The sixteenth in the series of annual Institutional Web Management Workshops, IWMW 2012, is now underway. As we were concerned last year that Web team budgets and pressures of work would make it difficult for people to attend a 3-day event, the IWMW 2011 took place over two days. However the feedback we received in the final session last year made it clear that there was demand for the event to revert to its traditional 3 day format.

Since the concerns about budgets and workloads will probably be even more valid this year we were still concerned about the number of delegates. However, following an influx of last minutes bookings, the final numbers are even larger than last year with 170 registered delegates.

We also have a number of sponsors again this year, with Jadu sponsoring the badges and lanyards, TERMINALFOUR are sponsoring a parallel session and Siteimprove providing inserts in the delegate pack. In addition Statistics into Decisions and Gas Mark 8 are co-sponsoring the event amplification and video-streaming of the plenary talks.

Since the University of Edinburgh video-streaming service has other commitments this week, TConsult, who have provided event amplification at IWMW events in the past, will this year also be providing the video-streaming service. The service is being used to deliver the live video stream. However since we are aware that viewers will probably not appreciate the adverts include in the free version of the service, we will be using Watershed, the premium version of the service. The charging for this service is based on viewer hours. Looking at the pricing options it seems that we can pay $49 for a month’s subscription, which gives us 500 viewer hours, with an additional $0.49 per additional viewer hour. This seems reasonable – unless the plenary talks attract a large audience. Since there are 8.5 hours of plenary talks we will be able to cater for 60 people watching all the plenary talks. Based on previous year’s experiences the expected numbers should fall within the standard allowance. However if some of the talks become unexpectedly popular – and the popularity which can be generated by viral social networks such as Twitter – we could be hit with a large bill. We have therefore put a cap on the total number of users. In order to ensure that people who wish to watch a plenary talk do not have access blocked we ask that people watching the live video stream switch off the live stream when the talks they are interested in has finished.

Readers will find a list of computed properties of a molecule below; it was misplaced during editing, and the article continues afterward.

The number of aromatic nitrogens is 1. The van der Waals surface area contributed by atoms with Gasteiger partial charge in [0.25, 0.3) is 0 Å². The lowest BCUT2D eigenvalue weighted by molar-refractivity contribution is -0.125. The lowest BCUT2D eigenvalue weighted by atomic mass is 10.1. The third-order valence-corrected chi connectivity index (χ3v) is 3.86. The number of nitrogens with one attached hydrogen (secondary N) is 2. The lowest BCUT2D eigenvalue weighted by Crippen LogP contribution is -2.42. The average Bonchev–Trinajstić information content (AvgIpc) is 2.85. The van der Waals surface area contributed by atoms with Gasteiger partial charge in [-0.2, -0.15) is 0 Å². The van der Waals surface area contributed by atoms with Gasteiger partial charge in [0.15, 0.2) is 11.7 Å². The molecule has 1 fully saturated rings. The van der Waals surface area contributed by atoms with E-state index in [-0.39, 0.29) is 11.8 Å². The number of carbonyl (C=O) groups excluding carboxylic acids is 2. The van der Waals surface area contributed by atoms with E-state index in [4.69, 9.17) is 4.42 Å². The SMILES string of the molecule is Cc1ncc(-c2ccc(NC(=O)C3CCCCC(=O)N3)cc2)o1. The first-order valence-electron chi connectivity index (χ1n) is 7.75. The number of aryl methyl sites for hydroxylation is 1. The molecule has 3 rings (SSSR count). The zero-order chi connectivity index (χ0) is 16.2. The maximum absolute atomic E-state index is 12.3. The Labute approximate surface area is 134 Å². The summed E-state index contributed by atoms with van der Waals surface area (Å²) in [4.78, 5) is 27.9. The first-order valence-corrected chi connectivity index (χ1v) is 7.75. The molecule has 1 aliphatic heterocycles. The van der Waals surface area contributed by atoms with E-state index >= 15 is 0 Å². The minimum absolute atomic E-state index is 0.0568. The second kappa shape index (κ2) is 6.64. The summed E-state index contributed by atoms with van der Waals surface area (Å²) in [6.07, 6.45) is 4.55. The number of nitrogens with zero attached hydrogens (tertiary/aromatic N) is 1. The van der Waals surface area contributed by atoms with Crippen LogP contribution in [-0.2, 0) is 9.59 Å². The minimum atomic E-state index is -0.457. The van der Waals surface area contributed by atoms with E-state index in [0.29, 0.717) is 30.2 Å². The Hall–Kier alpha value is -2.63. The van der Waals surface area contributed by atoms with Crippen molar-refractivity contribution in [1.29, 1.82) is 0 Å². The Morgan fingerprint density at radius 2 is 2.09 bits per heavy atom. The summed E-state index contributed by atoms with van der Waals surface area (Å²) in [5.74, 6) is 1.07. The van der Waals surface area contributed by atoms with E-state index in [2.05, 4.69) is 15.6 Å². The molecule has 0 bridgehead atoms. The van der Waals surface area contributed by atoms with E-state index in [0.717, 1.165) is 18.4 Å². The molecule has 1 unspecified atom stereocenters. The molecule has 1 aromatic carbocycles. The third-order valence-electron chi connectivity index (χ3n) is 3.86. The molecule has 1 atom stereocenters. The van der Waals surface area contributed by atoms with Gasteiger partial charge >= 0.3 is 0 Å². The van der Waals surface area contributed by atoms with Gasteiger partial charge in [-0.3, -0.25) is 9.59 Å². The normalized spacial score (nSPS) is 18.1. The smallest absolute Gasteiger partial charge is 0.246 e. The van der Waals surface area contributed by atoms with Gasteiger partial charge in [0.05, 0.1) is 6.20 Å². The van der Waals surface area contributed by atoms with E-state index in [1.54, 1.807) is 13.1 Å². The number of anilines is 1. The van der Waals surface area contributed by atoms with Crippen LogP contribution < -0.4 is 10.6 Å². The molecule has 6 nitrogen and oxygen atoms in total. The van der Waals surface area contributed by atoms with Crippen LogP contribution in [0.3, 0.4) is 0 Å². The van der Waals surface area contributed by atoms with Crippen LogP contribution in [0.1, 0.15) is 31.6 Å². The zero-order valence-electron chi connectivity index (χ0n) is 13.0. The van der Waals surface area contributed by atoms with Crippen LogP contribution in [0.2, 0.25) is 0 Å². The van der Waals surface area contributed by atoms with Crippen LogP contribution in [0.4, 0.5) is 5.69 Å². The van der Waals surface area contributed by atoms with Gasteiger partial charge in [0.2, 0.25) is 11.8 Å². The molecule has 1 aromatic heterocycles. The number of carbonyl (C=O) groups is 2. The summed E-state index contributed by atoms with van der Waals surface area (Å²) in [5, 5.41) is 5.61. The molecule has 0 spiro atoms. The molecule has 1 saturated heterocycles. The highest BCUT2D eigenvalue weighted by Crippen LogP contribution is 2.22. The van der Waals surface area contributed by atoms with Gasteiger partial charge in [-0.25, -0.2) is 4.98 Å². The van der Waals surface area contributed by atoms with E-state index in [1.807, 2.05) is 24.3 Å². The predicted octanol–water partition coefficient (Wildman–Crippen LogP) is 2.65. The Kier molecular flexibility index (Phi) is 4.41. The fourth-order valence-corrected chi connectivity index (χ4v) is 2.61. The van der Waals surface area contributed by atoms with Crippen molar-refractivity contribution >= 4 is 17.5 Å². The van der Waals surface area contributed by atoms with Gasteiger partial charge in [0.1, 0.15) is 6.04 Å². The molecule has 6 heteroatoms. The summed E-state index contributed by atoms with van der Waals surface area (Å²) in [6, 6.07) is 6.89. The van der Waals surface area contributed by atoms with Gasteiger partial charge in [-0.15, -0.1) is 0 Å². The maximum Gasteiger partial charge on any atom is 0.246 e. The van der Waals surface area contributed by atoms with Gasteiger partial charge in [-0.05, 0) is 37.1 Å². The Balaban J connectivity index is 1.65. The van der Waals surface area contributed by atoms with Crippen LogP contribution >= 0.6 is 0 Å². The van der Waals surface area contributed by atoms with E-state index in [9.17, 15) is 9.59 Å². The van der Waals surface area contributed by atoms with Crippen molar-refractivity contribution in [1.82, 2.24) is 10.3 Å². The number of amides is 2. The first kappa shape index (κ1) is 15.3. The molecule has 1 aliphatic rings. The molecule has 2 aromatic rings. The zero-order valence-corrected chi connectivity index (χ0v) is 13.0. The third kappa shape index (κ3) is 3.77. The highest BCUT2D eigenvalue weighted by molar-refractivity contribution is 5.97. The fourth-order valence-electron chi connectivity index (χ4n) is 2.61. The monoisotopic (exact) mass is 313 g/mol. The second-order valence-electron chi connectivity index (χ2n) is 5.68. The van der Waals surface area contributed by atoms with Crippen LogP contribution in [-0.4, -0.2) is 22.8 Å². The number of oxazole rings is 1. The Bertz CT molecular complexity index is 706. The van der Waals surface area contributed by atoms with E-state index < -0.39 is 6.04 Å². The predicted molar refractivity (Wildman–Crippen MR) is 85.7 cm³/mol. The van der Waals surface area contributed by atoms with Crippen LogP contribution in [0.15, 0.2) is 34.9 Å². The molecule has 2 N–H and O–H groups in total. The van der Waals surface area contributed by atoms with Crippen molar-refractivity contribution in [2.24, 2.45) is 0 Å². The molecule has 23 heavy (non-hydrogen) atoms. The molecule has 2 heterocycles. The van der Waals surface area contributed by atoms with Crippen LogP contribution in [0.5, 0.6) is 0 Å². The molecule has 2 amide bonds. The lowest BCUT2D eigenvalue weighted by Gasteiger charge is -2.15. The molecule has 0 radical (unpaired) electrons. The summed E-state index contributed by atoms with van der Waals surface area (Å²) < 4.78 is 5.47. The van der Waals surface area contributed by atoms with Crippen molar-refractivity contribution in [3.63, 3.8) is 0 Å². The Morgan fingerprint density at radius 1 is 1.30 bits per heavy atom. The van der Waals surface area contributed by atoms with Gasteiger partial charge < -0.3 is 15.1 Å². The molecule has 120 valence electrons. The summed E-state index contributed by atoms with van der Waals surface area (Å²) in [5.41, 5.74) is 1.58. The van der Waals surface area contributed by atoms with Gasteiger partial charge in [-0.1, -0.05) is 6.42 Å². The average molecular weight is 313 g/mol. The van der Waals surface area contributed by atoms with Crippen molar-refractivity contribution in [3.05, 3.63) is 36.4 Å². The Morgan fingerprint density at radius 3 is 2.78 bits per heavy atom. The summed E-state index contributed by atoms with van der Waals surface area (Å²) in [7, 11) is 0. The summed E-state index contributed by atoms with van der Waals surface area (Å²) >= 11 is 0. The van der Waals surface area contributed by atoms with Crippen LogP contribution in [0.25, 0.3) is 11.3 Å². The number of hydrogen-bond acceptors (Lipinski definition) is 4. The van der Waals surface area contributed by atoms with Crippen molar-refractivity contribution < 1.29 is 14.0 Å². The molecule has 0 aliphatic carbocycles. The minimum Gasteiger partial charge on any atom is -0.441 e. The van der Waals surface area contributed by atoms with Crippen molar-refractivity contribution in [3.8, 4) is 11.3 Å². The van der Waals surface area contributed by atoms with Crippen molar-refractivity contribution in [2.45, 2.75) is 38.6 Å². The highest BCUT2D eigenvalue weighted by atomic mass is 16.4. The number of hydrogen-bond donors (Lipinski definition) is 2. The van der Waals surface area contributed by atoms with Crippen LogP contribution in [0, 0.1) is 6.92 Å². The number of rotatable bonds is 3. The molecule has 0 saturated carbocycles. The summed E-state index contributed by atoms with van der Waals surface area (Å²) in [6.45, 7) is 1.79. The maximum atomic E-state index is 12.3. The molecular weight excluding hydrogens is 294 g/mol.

These considerations lead to the question: who should pay for live streams at conferences? At recent IWMW events the live video streaming was provided as part of the service by the host institution. However this year we have had to address the question of the business model for the provision on the service for the first time.

Although we are providing access to an ad-free video-streaming service we cannot commit to doing buy cheap medications online this in the future. One alternative will be to make use of the free ad-supported version of the service. As illustrated, when you join a stream an advert will be displayed, for about 20 seconds, it would seem.

Adverts which are used to fund a video service which is free at the point of delivery is, of course, something we are all familiar with – ITV have been doing this for many years and we are all willing to watch programmes on commercial channels, provided the content is of interest to us.

I would be interested to hear from people who would not be willing to watch video streaming of content of interest to them on how the costs of the service should be provided. I would, of course, expect such suggestions to be reasonable and feasible: saying that we should simply be getting more money to provide such services is not realistic in the current environment.

A similar question could be asked about the accessibility of recordings of the videos. We do not intend to provide captions for the recordings and, since legislation talks about ‘reasonable measures’ we do not feel there is a legal requirement to do this. We feel that the provision of the live video stream itself enhances the accessibility of the event – a point brought how to me last year when Janet McKnight uploaded a photo of herself watching the live video stream, with her baby in her lap (as illustrated). Put simply, the provision of the live video stream itself enhances access to the content for people who can’t attend the event for a variety of reasons. Having to spend additional money from an undetermined source to caption the videos would potentially undermine the provision of the live video stream itself, forcing us back to the world of siloed conferences in which only paying delegates could participate.

Unless, of course, we could make use of the textual summaries of the plenary talks provided by the official event amplifier on her Twitter account. We did this at IWMW 2010, as can be seen from the accompanying image of the Twitter captions of the talk by Ranjit Sidhu. This will be an approach we will explore again at this year’s event.

I‘ll conclude this post by summarising the policy for video streaming and access to video recording of talks at IWMW events.

In order to maximise the impact of the ideas presented in talks at IWMW events we will seek to support event amplification to enable members of the sector who aren’t physically present to engage in the discussions and sharing of ideas. We will also seek to provide a live video stream of plenary talks and access to recordings of the talks after the event.

We will aim to provide these services in a sustainable fashion. We will be transparent about the ways in which these services are being funded.

Is that a reasonable policy?